The number of deaths from malaria jumped by more than 100,000 in 2020 as antimalarial efforts were curtailed by the need to respond to the coronavirus disease 2019 pandemic.
As the world has adapted to deal with the coronavirus disease 2019 pandemic, public health resources that might otherwise be deployed to fight diseases affecting the developing world have instead been used to push back against the spread of SARS-CoV-2.
In a new paper in the Journal of Infection and Public Health, investigators from the All India Institute for Medical Science examine how the pandemic is affecting antimalarial efforts and propose strategies for reversing the upward trend of malaria outbreaks.
Corresponding author Poonam Yadav, PhD, and colleagues explained that until the arrival of COVID-19, cases of malaria had been dropping. According to the World Health Organization, there were 839,000 deaths worldwide from malaria in 2000, but by 2015 that number had dropped by nearly half to 438,000. By 2018, the figure was down to 405,000. Yet, estimates suggest a significant jump in malaria deaths occurred in 2020, when approximately 568,000 people are believed to have died of malaria.
Yadav and colleagues noted that regions where malaria is endemic, such as South America and sub-Saharan Africa, have been hit hard by the pandemic, forcing public health officials and nongovernmental organizations to shift their resources away from effective antimalarial strategies. For example, the investigators said programs to distribute insecticide-treated mosquito nets and antimalarial medicines have been suspended in many parts of sub-Saharan Africa.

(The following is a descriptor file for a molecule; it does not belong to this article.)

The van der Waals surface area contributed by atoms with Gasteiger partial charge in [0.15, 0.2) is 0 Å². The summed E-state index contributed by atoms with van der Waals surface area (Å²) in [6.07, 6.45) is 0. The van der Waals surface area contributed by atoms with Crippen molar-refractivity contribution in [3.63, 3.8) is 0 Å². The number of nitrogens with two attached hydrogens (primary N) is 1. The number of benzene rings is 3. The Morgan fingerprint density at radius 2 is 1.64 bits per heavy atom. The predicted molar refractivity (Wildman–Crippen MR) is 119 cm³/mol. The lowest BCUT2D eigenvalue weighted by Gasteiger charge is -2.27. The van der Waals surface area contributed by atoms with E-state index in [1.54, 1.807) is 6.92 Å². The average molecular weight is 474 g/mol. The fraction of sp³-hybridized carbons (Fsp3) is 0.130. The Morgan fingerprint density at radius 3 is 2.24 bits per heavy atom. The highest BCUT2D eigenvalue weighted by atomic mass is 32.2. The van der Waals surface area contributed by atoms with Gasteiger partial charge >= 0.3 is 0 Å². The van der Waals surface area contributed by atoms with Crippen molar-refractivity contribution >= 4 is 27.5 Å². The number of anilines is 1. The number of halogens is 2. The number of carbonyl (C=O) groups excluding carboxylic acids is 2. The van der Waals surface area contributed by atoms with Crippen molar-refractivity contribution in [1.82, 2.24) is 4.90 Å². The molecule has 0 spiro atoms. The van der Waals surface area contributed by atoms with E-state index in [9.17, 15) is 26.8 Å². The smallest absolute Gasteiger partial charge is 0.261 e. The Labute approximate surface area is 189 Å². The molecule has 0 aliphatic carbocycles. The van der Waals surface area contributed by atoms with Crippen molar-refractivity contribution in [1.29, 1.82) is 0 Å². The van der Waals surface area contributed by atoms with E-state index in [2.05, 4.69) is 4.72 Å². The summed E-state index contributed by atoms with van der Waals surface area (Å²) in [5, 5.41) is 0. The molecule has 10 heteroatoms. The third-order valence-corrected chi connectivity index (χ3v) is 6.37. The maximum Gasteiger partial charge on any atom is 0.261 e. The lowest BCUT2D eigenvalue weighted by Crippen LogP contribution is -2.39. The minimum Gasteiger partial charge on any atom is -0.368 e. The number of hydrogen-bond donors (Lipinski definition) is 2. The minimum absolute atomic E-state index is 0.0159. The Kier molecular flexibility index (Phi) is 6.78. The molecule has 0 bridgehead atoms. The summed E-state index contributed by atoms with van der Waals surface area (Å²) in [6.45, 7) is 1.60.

“Even in India, poor access to medicines, bed nets, and diagnostic kits affected the malarial control activities drastically not only to urban [but] even rural regions,” the investigators wrote. The co-authors reviewed existing literature in search of strategies to reverse the program as the pandemic lingers. One problem, they said, is that COVID-19 and malaria can share symptoms, though people infected with each can also be asymptomatic. That makes rapid and widespread testing for both infections critical; however, they also suggested that mass administration of antimalarial prophylaxis might also prove beneficial in endemic areas.
The investigators said community health workers are an important resource in the fight against both COVID-19 and malaria, but in some regions, such as India, workers that previously would have been deployed to fight malaria were instead deployed against COVID-19. Yadav and colleagues wrote that public health officials need to re-engage community health workers so that they can fight both diseases at the same time.
“Data suggested that community health workers’ engagement towards COVID-19 reduced the fights against malaria,” they wrote. “Hence, [public health officials] must ensure engagement with relevant COVID-19 health workers to use available malaria resources effectively.”
Lastly, the investigators said the fight against malaria will depend on better data collection and distribution, akin to what has been used to track COVID-19 successfully in many jurisdictions.
“Timely dissemination of information and analyses with internet communication and virtual meetings may summarize and share the quality data on malaria across the national system; otherwise, staff meetings and assembling are often required to share information,” they wrote.
Aside from these strategies and the direct redeployment of healthcare resources, Yadav and colleagues said antimalarial efforts have also been affected by challenges such as lockdowns and a reticence among some patients to seek medical care, due to fear of being exposed to SARS-CoV-2. They said closing the “huge gap” in antimalarial activities created by the pandemic will take a coordinated, mult-front effort.